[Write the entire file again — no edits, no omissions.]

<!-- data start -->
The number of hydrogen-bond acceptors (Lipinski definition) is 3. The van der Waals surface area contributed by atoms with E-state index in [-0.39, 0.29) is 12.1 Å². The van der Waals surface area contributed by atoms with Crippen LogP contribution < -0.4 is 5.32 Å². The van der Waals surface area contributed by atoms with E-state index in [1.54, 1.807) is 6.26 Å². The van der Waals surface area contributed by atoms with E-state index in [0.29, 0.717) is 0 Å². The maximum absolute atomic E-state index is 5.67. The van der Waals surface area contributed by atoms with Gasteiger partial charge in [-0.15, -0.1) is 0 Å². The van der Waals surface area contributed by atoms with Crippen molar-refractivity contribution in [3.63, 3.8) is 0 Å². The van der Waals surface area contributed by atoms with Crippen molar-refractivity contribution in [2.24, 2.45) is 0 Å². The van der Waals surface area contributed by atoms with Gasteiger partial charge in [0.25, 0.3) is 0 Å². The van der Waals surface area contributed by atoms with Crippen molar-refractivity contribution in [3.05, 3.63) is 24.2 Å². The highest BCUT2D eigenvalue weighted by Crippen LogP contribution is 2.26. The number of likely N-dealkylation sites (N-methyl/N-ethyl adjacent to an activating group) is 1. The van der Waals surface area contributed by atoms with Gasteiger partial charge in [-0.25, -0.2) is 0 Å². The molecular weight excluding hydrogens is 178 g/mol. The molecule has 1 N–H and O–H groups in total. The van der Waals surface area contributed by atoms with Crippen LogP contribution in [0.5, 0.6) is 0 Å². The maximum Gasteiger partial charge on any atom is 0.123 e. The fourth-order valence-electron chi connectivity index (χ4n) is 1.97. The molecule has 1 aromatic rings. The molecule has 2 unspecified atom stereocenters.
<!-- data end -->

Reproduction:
The number of hydrogen-bond acceptors (Lipinski definition) is 3. The van der Waals surface area contributed by atoms with E-state index in [-0.39, 0.29) is 12.1 Å². The van der Waals surface area contributed by atoms with Crippen LogP contribution < -0.4 is 5.32 Å². The van der Waals surface area contributed by atoms with E-state index in [1.54, 1.807) is 6.26 Å². The van der Waals surface area contributed by atoms with E-state index in [0.29, 0.717) is 0 Å². The maximum absolute atomic E-state index is 5.67. The van der Waals surface area contributed by atoms with Gasteiger partial charge in [-0.15, -0.1) is 0 Å². The van der Waals surface area contributed by atoms with Crippen molar-refractivity contribution in [3.63, 3.8) is 0 Å². The van der Waals surface area contributed by atoms with Crippen molar-refractivity contribution in [2.24, 2.45) is 0 Å². The van der Waals surface area contributed by atoms with Gasteiger partial charge in [0.25, 0.3) is 0 Å². The van der Waals surface area contributed by atoms with Crippen molar-refractivity contribution in [3.05, 3.63) is 24.2 Å². The highest BCUT2D eigenvalue weighted by Crippen LogP contribution is 2.26. The number of likely N-dealkylation sites (N-methyl/N-ethyl adjacent to an activating group) is 1. The van der Waals surface area contributed by atoms with Gasteiger partial charge in [-0.25, -0.2) is 0 Å². The molecular weight excluding hydrogens is 178 g/mol. The molecule has 1 N–H and O–H groups in total. The van der Waals surface area contributed by atoms with Crippen LogP contribution in [0.5, 0.6) is 0 Å². The maximum Gasteiger partial charge on any atom is 0.123 e. The fourth-order valence-electron chi connectivity index (χ4n) is 1.97. The molecule has 1 aromatic rings. The molecule has 2 unspecified atom stereocenters.